The Rubiaceae family includes fifty species of greenhouse evergreen shrubs. Only one species is exploited and there are several artificial hybrids, since in the past these plants were used to produce cut flowers.
The Bouvardia flowers are showy and fragrant with a different color, depending on the species. The tubular flowers are up to five centimeters long and bloom for a long time until the autumn.
Among the most widespread varieties, we recall:
B. x domestica: horticultural origin. Height 60 cm. It is a shrub with opposite oval leaves, the flowers are gathered in terminal umbrellas with a diameter of 15 cm, they bloom from June to November, they have a star-shaped tubular corolla with four open terminal lobes. They are white, pink or red.
The Buvardia longiflora is native to Mexico, about a meter tall, woody stem and glossy green leaves.
The very fragrant tubular flowers are gathered in umbels in the terminal part of the branches. They bloom from October to December with pink to red flowers.
There bouvardia in spring it must be kept in a well-lit place but without direct sunlight, in summer it must be exposed to the air, even outdoors, avoiding direct exposure to the sun's rays. This plant develops at its best with a mild climate, so it does not bear intense cold or even too high summer temperatures; for this reason it is often grown as an indoor plant.
The ideal temperatures for Buvardia are fifteen - twenty-four degrees from February to September, in the remaining months the temperature should be kept between thirteen and fifteen degrees.
In the summer the watering must be regular or abundant if it is hot, avoiding however to exceed, causing the presence of water stagnations that would compromise its health in a short time. In winter, only damp soil should be kept, reducing water supply interventions. After pruning the waterings must be more abundant.
Every two weeks from May to the end of October, a liquid fertilizer must be diluted in the water used to supply the plant with all the nourishment necessary for more vigorous growth.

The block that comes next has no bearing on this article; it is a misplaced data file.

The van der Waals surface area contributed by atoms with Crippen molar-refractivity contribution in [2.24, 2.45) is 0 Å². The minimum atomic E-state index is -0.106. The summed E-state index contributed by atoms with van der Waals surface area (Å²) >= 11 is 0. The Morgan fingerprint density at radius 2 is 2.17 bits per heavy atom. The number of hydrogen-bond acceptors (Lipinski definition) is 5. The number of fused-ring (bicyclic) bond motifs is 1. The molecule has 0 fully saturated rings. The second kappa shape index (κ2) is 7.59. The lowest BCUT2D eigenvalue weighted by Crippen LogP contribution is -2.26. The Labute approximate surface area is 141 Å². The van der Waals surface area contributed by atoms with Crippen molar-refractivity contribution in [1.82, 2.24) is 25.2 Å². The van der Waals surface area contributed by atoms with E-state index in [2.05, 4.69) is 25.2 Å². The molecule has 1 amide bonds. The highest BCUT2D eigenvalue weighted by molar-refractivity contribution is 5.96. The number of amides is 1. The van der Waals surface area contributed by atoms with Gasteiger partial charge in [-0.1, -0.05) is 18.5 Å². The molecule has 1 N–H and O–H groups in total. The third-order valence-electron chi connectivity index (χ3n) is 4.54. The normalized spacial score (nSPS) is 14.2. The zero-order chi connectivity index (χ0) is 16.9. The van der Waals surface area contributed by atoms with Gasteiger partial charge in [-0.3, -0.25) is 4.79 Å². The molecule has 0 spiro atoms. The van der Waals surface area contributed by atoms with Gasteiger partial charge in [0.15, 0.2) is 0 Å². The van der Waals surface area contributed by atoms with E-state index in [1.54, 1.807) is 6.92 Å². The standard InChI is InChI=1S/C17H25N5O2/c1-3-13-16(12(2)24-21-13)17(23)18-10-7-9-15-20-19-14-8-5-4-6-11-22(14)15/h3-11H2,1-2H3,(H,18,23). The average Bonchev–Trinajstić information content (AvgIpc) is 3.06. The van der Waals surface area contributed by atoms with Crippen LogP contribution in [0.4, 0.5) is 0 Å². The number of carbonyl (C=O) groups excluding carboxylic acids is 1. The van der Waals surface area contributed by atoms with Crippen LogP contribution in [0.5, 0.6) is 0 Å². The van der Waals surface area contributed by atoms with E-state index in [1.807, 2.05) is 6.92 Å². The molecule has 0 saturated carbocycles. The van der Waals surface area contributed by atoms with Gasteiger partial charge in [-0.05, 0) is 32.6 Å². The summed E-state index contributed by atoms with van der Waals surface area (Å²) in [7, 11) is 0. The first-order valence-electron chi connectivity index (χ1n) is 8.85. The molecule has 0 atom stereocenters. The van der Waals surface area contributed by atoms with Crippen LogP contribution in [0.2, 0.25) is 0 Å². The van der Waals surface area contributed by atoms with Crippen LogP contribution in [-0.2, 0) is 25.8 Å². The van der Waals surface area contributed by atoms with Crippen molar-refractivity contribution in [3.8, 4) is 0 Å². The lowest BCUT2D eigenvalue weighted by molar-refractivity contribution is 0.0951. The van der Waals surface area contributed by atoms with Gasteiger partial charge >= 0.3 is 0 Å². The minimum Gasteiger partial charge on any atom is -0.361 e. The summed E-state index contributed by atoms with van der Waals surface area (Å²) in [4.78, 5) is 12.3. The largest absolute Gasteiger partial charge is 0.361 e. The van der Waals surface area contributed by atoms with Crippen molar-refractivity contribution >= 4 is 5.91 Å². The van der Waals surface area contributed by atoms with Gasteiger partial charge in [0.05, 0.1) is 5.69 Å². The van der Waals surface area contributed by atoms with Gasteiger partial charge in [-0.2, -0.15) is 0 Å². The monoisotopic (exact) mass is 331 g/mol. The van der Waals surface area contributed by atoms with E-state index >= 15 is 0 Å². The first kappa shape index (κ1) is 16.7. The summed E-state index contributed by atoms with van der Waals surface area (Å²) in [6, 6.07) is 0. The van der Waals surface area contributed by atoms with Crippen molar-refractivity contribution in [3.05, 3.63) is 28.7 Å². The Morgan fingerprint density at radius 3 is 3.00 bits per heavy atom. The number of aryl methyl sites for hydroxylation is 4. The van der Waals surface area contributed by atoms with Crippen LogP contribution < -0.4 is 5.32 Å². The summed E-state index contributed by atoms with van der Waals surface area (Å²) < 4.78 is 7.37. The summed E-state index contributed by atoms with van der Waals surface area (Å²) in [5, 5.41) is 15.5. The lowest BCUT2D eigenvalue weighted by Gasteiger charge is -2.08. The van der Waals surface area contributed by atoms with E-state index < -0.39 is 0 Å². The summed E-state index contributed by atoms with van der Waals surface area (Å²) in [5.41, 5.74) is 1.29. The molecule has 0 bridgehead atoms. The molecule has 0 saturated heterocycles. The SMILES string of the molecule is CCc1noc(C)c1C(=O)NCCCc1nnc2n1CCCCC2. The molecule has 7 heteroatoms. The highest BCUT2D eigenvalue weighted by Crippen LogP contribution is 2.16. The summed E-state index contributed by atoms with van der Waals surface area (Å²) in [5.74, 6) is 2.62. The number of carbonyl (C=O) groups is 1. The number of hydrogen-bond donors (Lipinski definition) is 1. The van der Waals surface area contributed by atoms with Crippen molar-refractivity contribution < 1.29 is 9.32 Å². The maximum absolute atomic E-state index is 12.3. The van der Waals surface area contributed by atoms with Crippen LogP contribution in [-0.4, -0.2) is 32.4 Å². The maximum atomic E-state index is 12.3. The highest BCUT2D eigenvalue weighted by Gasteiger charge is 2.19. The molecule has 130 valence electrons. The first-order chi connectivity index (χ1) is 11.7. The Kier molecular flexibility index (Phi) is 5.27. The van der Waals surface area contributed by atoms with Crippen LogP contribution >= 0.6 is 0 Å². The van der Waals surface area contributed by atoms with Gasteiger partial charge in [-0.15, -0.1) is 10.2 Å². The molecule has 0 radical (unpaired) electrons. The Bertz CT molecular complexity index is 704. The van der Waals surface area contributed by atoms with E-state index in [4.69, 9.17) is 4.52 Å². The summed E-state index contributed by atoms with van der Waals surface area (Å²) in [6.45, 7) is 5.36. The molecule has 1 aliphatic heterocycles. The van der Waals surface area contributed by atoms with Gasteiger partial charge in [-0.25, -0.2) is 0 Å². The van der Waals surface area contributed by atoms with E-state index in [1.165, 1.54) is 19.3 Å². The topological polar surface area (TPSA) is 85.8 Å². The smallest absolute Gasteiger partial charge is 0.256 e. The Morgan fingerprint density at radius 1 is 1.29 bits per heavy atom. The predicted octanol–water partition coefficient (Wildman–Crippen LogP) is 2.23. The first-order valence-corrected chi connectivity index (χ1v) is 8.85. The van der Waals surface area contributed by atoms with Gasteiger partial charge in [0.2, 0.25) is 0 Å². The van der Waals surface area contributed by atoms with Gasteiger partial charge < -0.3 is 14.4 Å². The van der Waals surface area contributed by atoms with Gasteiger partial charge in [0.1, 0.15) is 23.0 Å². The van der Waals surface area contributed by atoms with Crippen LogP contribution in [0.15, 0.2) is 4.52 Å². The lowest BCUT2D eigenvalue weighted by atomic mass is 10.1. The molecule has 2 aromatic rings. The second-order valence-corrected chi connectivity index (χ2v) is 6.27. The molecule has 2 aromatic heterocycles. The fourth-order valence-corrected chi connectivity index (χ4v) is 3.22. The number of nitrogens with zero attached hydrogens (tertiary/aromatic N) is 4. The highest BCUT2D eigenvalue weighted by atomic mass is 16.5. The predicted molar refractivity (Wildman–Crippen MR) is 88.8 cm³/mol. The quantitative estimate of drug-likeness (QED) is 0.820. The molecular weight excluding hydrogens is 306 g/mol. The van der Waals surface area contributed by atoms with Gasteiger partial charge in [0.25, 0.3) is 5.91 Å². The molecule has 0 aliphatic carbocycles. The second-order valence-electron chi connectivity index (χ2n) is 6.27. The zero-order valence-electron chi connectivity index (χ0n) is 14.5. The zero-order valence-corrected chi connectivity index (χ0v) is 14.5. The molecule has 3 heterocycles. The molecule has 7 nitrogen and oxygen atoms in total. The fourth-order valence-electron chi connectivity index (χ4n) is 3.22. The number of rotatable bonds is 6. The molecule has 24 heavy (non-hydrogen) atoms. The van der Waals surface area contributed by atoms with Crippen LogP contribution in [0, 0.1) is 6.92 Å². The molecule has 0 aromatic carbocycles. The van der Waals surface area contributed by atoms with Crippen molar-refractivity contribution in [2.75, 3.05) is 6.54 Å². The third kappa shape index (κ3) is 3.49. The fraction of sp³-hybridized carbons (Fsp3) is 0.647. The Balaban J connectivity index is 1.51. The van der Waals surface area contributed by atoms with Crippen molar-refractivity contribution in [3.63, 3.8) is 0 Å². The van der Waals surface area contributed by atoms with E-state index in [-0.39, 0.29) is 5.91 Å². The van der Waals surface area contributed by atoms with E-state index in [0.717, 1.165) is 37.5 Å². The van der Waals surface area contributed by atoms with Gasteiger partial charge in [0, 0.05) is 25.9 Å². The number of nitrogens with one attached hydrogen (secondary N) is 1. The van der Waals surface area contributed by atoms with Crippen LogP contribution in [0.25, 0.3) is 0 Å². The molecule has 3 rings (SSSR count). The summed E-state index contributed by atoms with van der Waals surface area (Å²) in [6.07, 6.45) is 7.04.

In spring the plants of Buvardia are planted in a mixture of peat and sand in equal parts the cuttings about eight centimeters long cut by the young branches. The cuttings root in about three weeks at an ambient temperature of about twenty-one degrees. The multiplication is also effected by division of roots, burying the portion of roots in a pot compound. It can also be reproduced by sowing, sowing in February - March and maintaining the temperature at around twenty-one degrees Celsius.
Once the gemination has occurred, the plants expose themselves to light avoiding direct exposure to the sun's rays.
The ideal soil for the cultivation of these plants must be fertile and acid, consisting of earth and sand in equal parts, so as to guarantee the correct degree of drainage and avoid the formation of dangerous water stagnations.
Pruning: after the flowering of Buvardia for about six weeks the vessels should be kept moist; at the beginning of February the main branches are cut two centimeters from the base. After pruning, to stimulate the new shoots, the plant must be given more water. The potted plants, after two or three years, must be replaced with new plants obtained by cutting.
Buvardia - Bouvardia: Pests and diseases
Aphids attack the buds and buds of buvardia. Water excesses cause the roots to rot and cause the leaves and flowers to fall. It is a good idea to check that the soil is sufficiently drained and, if you notice the presence of aphids, it is necessary to intervene promptly with the use of special insecticide products that can solve the problem in a short time.